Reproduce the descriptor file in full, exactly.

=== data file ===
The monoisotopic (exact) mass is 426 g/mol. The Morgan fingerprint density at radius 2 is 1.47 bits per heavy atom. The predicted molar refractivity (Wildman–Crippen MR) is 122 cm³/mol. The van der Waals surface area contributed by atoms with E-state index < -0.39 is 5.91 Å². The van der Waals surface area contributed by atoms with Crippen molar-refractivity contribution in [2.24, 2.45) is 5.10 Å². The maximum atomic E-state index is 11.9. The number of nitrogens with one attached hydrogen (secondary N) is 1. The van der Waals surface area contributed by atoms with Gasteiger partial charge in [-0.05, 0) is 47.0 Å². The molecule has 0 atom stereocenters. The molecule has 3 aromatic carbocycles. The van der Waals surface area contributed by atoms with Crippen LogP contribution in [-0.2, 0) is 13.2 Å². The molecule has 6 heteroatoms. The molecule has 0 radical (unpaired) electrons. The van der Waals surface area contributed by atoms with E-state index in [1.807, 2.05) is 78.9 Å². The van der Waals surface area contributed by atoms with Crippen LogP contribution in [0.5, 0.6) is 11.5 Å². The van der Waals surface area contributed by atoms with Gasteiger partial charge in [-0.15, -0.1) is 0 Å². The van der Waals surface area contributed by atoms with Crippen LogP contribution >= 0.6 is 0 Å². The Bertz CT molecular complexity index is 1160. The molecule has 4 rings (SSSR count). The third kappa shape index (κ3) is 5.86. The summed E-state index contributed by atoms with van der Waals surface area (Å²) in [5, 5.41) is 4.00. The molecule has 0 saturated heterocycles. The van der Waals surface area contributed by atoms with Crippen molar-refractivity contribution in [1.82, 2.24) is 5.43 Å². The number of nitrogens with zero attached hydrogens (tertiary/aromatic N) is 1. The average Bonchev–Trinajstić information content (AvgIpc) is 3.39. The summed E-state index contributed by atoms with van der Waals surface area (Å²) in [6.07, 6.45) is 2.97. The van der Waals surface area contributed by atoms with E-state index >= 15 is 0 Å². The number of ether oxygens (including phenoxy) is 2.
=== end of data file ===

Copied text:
The monoisotopic (exact) mass is 426 g/mol. The Morgan fingerprint density at radius 2 is 1.47 bits per heavy atom. The predicted molar refractivity (Wildman–Crippen MR) is 122 cm³/mol. The van der Waals surface area contributed by atoms with E-state index < -0.39 is 5.91 Å². The van der Waals surface area contributed by atoms with Crippen molar-refractivity contribution in [2.24, 2.45) is 5.10 Å². The maximum atomic E-state index is 11.9. The number of nitrogens with one attached hydrogen (secondary N) is 1. The van der Waals surface area contributed by atoms with Gasteiger partial charge in [-0.05, 0) is 47.0 Å². The molecule has 0 atom stereocenters. The molecule has 3 aromatic carbocycles. The van der Waals surface area contributed by atoms with Crippen LogP contribution in [-0.2, 0) is 13.2 Å². The molecule has 6 heteroatoms. The molecule has 0 radical (unpaired) electrons. The van der Waals surface area contributed by atoms with E-state index in [1.807, 2.05) is 78.9 Å². The van der Waals surface area contributed by atoms with Crippen LogP contribution in [0.5, 0.6) is 11.5 Å². The van der Waals surface area contributed by atoms with Gasteiger partial charge in [-0.15, -0.1) is 0 Å². The van der Waals surface area contributed by atoms with Crippen LogP contribution >= 0.6 is 0 Å². The Bertz CT molecular complexity index is 1160. The molecule has 4 rings (SSSR count). The third kappa shape index (κ3) is 5.86. The summed E-state index contributed by atoms with van der Waals surface area (Å²) in [5, 5.41) is 4.00. The molecule has 0 saturated heterocycles. The van der Waals surface area contributed by atoms with Crippen molar-refractivity contribution in [1.82, 2.24) is 5.43 Å². The number of nitrogens with zero attached hydrogens (tertiary/aromatic N) is 1. The average Bonchev–Trinajstić information content (AvgIpc) is 3.39. The summed E-state index contributed by atoms with van der Waals surface area (Å²) in [6.07, 6.45) is 2.97. The van der Waals surface area contributed by atoms with E-state index >= 15 is 0 Å². The number of ether oxygens (including phenoxy) is 2.